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Lebanon: stages of civil conflict and the power of arbitration

July 1, 2009 8:00 pm

Dr. Ahmad Beydoun
Language: Arabic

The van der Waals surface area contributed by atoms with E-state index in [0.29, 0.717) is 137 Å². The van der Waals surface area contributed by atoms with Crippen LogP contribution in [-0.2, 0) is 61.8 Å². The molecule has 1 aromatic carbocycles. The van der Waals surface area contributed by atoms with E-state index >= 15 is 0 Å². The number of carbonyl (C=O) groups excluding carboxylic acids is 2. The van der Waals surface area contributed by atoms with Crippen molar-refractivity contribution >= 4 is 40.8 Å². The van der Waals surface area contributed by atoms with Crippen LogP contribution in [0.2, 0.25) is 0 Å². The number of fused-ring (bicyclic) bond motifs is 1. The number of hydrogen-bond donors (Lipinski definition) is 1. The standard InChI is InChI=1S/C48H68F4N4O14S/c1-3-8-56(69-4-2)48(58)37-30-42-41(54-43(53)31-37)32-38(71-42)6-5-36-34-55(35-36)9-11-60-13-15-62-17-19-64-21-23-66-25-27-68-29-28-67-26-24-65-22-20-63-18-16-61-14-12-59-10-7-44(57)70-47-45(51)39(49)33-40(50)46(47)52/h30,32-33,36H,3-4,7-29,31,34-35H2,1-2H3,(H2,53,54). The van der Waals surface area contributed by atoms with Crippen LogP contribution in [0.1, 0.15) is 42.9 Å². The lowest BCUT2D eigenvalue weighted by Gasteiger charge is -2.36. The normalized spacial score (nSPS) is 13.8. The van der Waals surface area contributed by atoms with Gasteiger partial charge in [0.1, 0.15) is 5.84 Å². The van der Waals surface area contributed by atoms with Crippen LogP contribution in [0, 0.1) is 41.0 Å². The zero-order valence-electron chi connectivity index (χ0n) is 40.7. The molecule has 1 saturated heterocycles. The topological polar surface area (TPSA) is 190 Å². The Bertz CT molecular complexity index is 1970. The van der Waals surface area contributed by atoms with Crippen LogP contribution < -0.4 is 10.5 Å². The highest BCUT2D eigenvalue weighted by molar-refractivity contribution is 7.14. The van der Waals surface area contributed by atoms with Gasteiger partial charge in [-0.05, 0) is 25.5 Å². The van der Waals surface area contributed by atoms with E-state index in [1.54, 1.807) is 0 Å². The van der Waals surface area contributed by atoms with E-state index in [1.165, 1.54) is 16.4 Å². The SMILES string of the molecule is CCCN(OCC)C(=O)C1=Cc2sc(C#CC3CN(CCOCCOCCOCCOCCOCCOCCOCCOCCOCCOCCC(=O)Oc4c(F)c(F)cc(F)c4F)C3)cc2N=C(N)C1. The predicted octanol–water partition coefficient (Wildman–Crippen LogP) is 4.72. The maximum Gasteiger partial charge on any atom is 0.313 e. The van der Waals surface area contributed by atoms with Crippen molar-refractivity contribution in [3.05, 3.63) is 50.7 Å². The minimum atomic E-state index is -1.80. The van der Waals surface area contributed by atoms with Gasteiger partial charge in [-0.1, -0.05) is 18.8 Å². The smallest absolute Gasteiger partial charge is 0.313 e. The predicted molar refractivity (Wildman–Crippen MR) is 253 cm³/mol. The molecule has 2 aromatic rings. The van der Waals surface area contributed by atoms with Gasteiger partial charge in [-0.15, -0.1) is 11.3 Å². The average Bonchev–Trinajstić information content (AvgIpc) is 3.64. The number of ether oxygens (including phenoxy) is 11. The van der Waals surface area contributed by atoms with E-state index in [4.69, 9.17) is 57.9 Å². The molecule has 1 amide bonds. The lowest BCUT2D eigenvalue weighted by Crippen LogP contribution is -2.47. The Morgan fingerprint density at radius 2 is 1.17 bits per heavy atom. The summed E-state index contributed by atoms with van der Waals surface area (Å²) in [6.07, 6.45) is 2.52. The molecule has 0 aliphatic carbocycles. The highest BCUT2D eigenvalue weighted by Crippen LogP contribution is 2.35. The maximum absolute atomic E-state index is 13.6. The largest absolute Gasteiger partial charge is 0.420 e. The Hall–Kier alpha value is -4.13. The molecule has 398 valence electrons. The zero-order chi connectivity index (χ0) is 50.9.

Sectarianism, as the basis of the socio-political system in Lebanon, has a history, meaning that it does not present itself to us in the same image from one stage to another. This also means that its crises do not repeat themselves, neither in their origins nor in their consequences, neither in the ways out of them nor in the horizon of solutions that they offer to us, that is despite the existence of similarities in the general sense between once crisis and another. This similarity is a closeness that can easily be discerned and that were one to ponder it would be of little use. In the heart of all of the contemporary crises that our country has witnessed figures prominently the problem of the production of a judicial or arbitrating authority in times of discord that could make the governing of the country possible again. This lecture aims to trace the ensuing shapes that this problem has taken over time and the solutions that it sets for itself. It concludes with the question of whether or not the current sectarian crisis can have a sectarian solution.